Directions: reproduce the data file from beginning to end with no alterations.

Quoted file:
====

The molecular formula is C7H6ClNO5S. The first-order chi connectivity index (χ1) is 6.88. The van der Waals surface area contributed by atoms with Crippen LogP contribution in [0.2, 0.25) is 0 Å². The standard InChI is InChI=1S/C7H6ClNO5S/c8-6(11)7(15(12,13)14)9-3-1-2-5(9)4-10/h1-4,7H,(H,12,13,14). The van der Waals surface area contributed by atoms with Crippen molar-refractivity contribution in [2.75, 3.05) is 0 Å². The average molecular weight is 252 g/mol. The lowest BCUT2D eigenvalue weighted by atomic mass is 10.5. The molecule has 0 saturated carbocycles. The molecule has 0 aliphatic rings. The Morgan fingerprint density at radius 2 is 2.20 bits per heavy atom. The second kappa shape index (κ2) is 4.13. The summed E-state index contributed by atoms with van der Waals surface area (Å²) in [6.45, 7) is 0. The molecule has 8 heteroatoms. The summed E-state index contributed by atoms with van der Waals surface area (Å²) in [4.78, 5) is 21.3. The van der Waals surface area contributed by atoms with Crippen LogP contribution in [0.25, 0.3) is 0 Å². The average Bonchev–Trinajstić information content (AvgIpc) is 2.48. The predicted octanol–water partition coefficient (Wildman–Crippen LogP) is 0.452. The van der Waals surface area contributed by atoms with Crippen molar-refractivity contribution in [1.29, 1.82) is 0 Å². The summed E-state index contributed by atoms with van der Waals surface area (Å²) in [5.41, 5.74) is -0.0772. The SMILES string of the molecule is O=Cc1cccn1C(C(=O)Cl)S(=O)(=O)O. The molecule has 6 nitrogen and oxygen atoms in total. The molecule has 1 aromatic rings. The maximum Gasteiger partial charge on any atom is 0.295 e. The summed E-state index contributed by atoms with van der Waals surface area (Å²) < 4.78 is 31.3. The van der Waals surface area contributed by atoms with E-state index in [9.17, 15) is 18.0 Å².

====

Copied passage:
The molecular formula is C7H6ClNO5S. The first-order chi connectivity index (χ1) is 6.88. The van der Waals surface area contributed by atoms with Crippen LogP contribution in [0.2, 0.25) is 0 Å². The standard InChI is InChI=1S/C7H6ClNO5S/c8-6(11)7(15(12,13)14)9-3-1-2-5(9)4-10/h1-4,7H,(H,12,13,14). The van der Waals surface area contributed by atoms with Crippen molar-refractivity contribution in [2.75, 3.05) is 0 Å². The average molecular weight is 252 g/mol. The lowest BCUT2D eigenvalue weighted by atomic mass is 10.5. The molecule has 0 saturated carbocycles. The molecule has 0 aliphatic rings. The Morgan fingerprint density at radius 2 is 2.20 bits per heavy atom. The second kappa shape index (κ2) is 4.13. The summed E-state index contributed by atoms with van der Waals surface area (Å²) in [6.45, 7) is 0. The molecule has 8 heteroatoms. The summed E-state index contributed by atoms with van der Waals surface area (Å²) in [4.78, 5) is 21.3. The van der Waals surface area contributed by atoms with Crippen LogP contribution in [0.25, 0.3) is 0 Å². The average Bonchev–Trinajstić information content (AvgIpc) is 2.48. The predicted octanol–water partition coefficient (Wildman–Crippen LogP) is 0.452. The van der Waals surface area contributed by atoms with Crippen molar-refractivity contribution in [1.29, 1.82) is 0 Å². The summed E-state index contributed by atoms with van der Waals surface area (Å²) in [5.41, 5.74) is -0.0772. The SMILES string of the molecule is O=Cc1cccn1C(C(=O)Cl)S(=O)(=O)O. The molecule has 6 nitrogen and oxygen atoms in total. The molecule has 1 aromatic rings. The maximum Gasteiger partial charge on any atom is 0.295 e. The summed E-state index contributed by atoms with van der Waals surface area (Å²) < 4.78 is 31.3. The van der Waals surface area contributed by atoms with E-state index in [9.17, 15) is 18.0 Å².